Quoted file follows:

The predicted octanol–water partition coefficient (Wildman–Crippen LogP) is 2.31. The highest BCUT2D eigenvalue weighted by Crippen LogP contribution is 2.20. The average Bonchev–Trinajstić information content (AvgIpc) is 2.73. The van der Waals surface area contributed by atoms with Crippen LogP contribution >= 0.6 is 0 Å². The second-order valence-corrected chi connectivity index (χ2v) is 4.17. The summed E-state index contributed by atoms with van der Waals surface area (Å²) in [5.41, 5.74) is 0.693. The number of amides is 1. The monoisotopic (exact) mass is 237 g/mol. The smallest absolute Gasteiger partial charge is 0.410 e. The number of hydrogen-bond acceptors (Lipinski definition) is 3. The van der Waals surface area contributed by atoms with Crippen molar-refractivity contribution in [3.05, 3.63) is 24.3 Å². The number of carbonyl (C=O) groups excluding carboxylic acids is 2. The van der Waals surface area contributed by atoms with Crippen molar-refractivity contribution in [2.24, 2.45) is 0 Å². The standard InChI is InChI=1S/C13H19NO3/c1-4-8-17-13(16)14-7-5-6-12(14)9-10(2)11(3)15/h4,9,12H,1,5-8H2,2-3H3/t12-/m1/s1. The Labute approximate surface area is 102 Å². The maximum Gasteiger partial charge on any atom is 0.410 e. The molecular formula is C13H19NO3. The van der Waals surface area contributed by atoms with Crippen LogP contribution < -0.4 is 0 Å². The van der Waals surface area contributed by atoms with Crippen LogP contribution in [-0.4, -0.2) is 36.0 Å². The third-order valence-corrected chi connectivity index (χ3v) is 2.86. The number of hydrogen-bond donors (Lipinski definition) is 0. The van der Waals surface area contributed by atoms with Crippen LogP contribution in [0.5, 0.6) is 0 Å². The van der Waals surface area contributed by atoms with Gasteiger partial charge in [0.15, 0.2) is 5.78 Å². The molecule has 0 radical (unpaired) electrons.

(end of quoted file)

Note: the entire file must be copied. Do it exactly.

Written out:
The predicted octanol–water partition coefficient (Wildman–Crippen LogP) is 2.31. The highest BCUT2D eigenvalue weighted by Crippen LogP contribution is 2.20. The average Bonchev–Trinajstić information content (AvgIpc) is 2.73. The van der Waals surface area contributed by atoms with Crippen LogP contribution >= 0.6 is 0 Å². The second-order valence-corrected chi connectivity index (χ2v) is 4.17. The summed E-state index contributed by atoms with van der Waals surface area (Å²) in [5.41, 5.74) is 0.693. The number of amides is 1. The monoisotopic (exact) mass is 237 g/mol. The smallest absolute Gasteiger partial charge is 0.410 e. The number of hydrogen-bond acceptors (Lipinski definition) is 3. The van der Waals surface area contributed by atoms with Crippen molar-refractivity contribution in [3.05, 3.63) is 24.3 Å². The number of carbonyl (C=O) groups excluding carboxylic acids is 2. The van der Waals surface area contributed by atoms with Crippen molar-refractivity contribution in [2.24, 2.45) is 0 Å². The standard InChI is InChI=1S/C13H19NO3/c1-4-8-17-13(16)14-7-5-6-12(14)9-10(2)11(3)15/h4,9,12H,1,5-8H2,2-3H3/t12-/m1/s1. The Labute approximate surface area is 102 Å². The maximum Gasteiger partial charge on any atom is 0.410 e. The molecular formula is C13H19NO3. The van der Waals surface area contributed by atoms with Crippen LogP contribution < -0.4 is 0 Å². The van der Waals surface area contributed by atoms with Crippen LogP contribution in [-0.4, -0.2) is 36.0 Å². The third-order valence-corrected chi connectivity index (χ3v) is 2.86. The number of hydrogen-bond donors (Lipinski definition) is 0. The van der Waals surface area contributed by atoms with Crippen LogP contribution in [0.5, 0.6) is 0 Å². The van der Waals surface area contributed by atoms with Gasteiger partial charge in [0.15, 0.2) is 5.78 Å². The molecule has 0 radical (unpaired) electrons.